April 5, 2020

Catholic For Life

Preaching the Santity of Human Life and the Gospel Message

YEAR A: HOMILY FOR THE 1ST SUNDAY OF LENT (1)


YEAR A: HOMILY FOR THE 1ST SUNDAY OF LENT

HOMILY THEME: “Jesus was led up by the Spirit into the wilderness to be tempted by the devil. He fasted forty days and forty nights, and afterwards he was famished.” (Matthew 4:1-2)

BY: Fr. Robert deLeon, CSC

 

HOMILY: Matthew 4:1-11

“Ashlyn Blocker’s parents and kindergarten teachers all describe her the same way: fearless. So they nervously watch her plunge full-tilt into a childhood deprived of natural alarms. In the school cafeteria, teachers put ice in 5-year-old Ashlyn’s chili. If her lunch is scalding hot, she’ll gulp it down anyway. On the playground, a teacher’s aide watches Ashlyn from within 15 feet, keeping her off the jungle gym and giving chase when she runs. If she takes a hard fall, Ashlyn won’t cry.

Ashlyn is among a tiny number of people in the world known to have a rare genetic disorder that makes her unable to feel pain. ‘Some people would say that’s a good thing. But no, it’s not,’ says Tara Blocker, Ashlyn’s mother. ‘Pain’s there for a reason. It lets your body know something’s wrong and it needs to be fixed. I’d give anything for her to feel pain.’” (Associated Press)
Tears are healthy, and so it pain. As Ashlyn’s mother states so strongly, “Pain’s there for a reason.

It lets your body know something’s wrong and it needs to be fixed.” And if this is true for physical pain, so is it true for the pain that originates in the soul. For us Christians who struggle with the temptations that entice us to leave the path of holiness, it’s the pain of a guilty conscience that protects us from what is spiritually dangerous. It’s the pain (and the blessing) of a guilty conscience that attempts to keep us single-hearted in our desire for God. When our hearts become divided, the soul’s anguish finds expression in symptoms emotional and even physical. Who of us has not had the experience of a stress-induced headache or upset stomach following upon an interaction where we caused pain to another, when the charity we profess has not been charity shown? And who of us has not felt immediate release from that physical and emotional pain when, responding to the soul’s distress, we’ve righted a wrong?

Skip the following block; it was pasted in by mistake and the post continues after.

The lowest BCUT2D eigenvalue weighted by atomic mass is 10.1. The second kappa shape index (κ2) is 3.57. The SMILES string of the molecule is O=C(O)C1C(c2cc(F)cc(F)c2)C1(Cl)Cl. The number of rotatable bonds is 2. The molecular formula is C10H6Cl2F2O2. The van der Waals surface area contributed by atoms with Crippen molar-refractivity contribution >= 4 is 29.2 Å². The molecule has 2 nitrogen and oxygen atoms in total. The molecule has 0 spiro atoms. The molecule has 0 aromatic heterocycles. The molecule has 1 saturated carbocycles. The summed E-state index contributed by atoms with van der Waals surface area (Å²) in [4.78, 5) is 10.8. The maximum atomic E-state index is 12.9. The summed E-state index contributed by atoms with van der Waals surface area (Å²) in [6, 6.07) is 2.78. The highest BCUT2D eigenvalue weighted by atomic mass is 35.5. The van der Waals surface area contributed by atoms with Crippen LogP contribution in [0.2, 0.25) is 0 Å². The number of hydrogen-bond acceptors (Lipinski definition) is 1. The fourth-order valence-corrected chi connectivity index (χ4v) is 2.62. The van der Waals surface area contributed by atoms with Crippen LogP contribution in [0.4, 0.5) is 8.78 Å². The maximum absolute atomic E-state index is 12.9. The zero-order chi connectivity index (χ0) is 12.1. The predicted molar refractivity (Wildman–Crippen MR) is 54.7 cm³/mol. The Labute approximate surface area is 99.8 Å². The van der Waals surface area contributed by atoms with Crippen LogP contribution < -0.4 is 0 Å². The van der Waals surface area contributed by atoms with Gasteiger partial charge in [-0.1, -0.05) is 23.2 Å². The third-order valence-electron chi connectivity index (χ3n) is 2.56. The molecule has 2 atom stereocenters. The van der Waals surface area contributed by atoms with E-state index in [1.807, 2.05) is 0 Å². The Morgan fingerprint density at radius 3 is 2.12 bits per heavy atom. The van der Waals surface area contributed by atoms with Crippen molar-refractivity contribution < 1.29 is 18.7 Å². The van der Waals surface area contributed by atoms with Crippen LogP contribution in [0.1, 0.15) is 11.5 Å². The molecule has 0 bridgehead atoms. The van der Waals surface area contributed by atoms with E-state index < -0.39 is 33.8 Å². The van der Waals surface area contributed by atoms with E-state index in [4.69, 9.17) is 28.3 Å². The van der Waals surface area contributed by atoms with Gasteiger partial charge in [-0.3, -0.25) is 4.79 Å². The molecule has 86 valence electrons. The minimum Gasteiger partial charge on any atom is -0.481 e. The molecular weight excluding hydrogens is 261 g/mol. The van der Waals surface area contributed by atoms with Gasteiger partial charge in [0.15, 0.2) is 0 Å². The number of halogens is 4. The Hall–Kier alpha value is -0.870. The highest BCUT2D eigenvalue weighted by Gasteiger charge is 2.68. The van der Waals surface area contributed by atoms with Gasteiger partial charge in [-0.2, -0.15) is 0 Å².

In the gospel passage we hear today at a new Lent’s beginning, “Jesus was led up by the Spirit into the wilderness to be tempted by the devil. He fasted forty days and forty nights, and afterwards he was famished.” (Matthew 4:1-2) As the story unfolds, Satan three times attempts to derail Jesus, enticing him to leave the path destined for him by his Heavenly Father. While Jesus successfully avoids the devilish wiles, after forty days and nights he’s exhausted and hungry.

What caught my eye anew when reading this gospel passage lay in the fact that it was the Spirit, God’s Holy Spirit, who led Jesus into the desert that God’s Son might experience human temptation, that troubling, anxiety-producing, guilt-provoking wrench of the soul that became part of the human legacy with the bite of an apple in Eden’s garden. While Jesus did not fall prey to any of the temptations offered him, we quickly admit that we often do, and we know so by the soul’s distress, the pain that sears us when our hearts become divided from the God-chosen path. We know, though, that one can regain the right road just as quickly as one takes a divergent path. And more than that, the pain we experience in walking in the wrong direction, of sauntering away from God, teaches us that it’s bad for us to leave the right path.

As Ashlyn Blocker’s mom asserted, “Pain’s there for a reason. It lets you know something’s wrong and it needs to be fixed.” When we respond to our soul’s pain and return to God, not only have we regained the right road, but we’re just a bit wiser than we were before, for pain is an exquisite teacher. Or, in the words of the German philosopher Friedrich Nietzsche (1844-1900), “What does not destroy me makes me stronger.” Indeed, battling temptation is an opportunity to grow stronger.

Lent is that yearly season when we Christians give ourselves to a deeper examination of our relationship with God, with self and with neighbor. It’s the time of year when we look more closely to the health of our souls, attending to what causes pain. And in this examination, we may discover that, indeed, our souls are wounded, hurting because our hearts have become divided, suffering the pain of separation from God who leads us ever homeward.

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